Neuroscientists published a groundbreaking paper that raised the following question: Is it possible that many common brain disorders, despite their wide-ranging symptoms, are triggered by our own body’s defenses?
Glia cells carry out an array of functions in the brain such as supplying nutrients and oxygen to neurons and serving as its immune system by mopping up and carting away chemicals and dead cells. There are several types of glia cells. Microglia are the smallest and are characterized by their spider shape and multiple branches. It was posited that microglia became activated when the brain was injured in order to remove diseased or damaged cells. Astrocytes, another kind of glia cell, were also noticed when neural tissue was distressed, but researchers thought that they were associated with scar tissue formation. A recent article in Science Magazine has described the work of Dr. Beth Stevens Dr. Ben Barres to examine the role of glia cells in brain diseases.
Dr. Barres was fascinated that the presence of microglia and astrocytes were associated with a wide array of neurodegenerative diseases and conditions such as Alzheimer’s disease, schizophrenia, multiple sclerosis, Parkinson’s, or Huntington’s Chorea. When studying both types of glia cells under the microscope, his lab found that the glia cells were capable of complex electrical activity which they thought might allow them to communicate with neurons and, presumably, respond to abnormal conditions in the brain.
Dr. Barres’s lab had also begun to identify the specific compounds astrocytes secreted that seemed to cause neurons to grow synapses. They noticed that these compounds also stimulated the production of a protein called C1q. Conventional wisdom held that C1q was activated in sick cells to mark them to be eaten by immune cells. It was also thought that this protein was only found outside the brain; however, the lab found it in the brain in healthy neurons that were in the early stage of development. Not understanding why C1q was there, he began to wonder if glia cells played an active, rather than reactive, role in the nervous system.
At the same time, Dr. Stevens was conducting research for her dissertation examining whether glia cells played a role in marking cells for elimination. Having read Dr. Barres work, she wondered if marking a cell for elimination might be important for development as well as disease. As brains develop, their neurons form far more synaptic connections than they will eventually need. Eliminating, or pruning, ones that will not be used allows for the most efficient flow of neural transmissions in the brain, removing noise that might muddy the signal. She wondered if C1q played a role in signaling the brain to prune unused synapses.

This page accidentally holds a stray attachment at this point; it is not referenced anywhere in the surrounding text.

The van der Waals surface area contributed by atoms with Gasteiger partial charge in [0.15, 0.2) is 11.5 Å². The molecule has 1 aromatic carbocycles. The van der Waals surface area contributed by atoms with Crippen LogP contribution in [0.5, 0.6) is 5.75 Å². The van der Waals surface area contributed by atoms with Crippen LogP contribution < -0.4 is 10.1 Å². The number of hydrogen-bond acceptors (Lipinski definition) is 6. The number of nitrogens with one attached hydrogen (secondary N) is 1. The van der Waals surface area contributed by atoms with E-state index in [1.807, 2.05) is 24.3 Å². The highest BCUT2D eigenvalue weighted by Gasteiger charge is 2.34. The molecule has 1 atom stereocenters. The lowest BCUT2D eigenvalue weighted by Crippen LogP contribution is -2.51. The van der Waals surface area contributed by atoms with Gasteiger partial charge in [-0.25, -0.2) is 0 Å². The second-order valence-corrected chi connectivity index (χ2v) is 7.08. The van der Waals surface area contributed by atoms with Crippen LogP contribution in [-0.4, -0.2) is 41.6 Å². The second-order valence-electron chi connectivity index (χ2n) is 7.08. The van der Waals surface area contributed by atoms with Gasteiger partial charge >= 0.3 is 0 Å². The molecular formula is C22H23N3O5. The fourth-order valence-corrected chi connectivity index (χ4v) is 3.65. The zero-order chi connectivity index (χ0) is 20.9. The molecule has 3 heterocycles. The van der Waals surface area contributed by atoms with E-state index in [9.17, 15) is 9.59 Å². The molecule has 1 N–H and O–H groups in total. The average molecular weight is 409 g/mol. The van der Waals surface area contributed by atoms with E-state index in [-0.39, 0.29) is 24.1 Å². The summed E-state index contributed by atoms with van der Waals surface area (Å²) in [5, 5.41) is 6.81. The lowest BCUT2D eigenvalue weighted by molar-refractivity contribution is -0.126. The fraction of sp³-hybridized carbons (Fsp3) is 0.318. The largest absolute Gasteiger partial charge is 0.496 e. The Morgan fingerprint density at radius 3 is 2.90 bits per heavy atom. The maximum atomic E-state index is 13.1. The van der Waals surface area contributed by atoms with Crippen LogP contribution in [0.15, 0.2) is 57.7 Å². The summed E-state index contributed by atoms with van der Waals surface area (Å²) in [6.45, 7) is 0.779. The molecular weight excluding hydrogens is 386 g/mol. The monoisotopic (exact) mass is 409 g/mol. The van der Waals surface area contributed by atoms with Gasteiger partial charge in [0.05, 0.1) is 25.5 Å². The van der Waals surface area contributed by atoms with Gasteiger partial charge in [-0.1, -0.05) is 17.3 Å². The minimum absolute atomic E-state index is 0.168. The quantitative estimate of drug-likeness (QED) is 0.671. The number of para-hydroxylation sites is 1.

Research on multiple brain diseases has provided evidence of significant loss of synapses. Dr. Barres and Dr. Stevens began collaborating to better understand the possible role of glia cells in brain disease. In 2007, they examined mice bred to develop glaucoma to study the role of glia cells in optic nerve death. They found that C1q appeared long before any other detectable sign of disease. This suggested that the chemicals secreted by the glia cells for the purpose of pruning might be capable of accelerating, or even causing, cell death.
Currently, they theorize that the pruning that begins early in life continues and, as we age, our ability to compensate by rewiring neural pathways or generating new synapses decreases. Over-pruning by glia cells would exacerbate the problem. This may explain why C1q is often present in brain disease before individuals are symptomatic.
If they are right about the role of glia cells and the mechanisms that trigger brain disease, this would be a tremendous breakthrough. At present, doctors can only alleviate the symptoms of most diseases such as Alzheimer’s, Huntington’s, schizophrenia, and other intractable brain disorders. This new research suggests that blocking C1q might be a path forward in the journey to treat and cure these neurodegenerative diseases.
Written by Debra A. Kellen, PhD
(1) Underwood, Emily. This woman may know a secret to saving the brain’s synapses. Science Magazine. 2016 August 18. http://www.sciencemag.org/news/2016/08/woman-may-know-secret-saving-brain-s-synapses. doi:10.1126/science.aah7207.
(2) Stephan, A. H., Barres, B. A., & Stevens, B. (2012). The complement system: an unexpected role in synaptic pruning during development and disease. Annual review of neuroscience, 35, 369-389.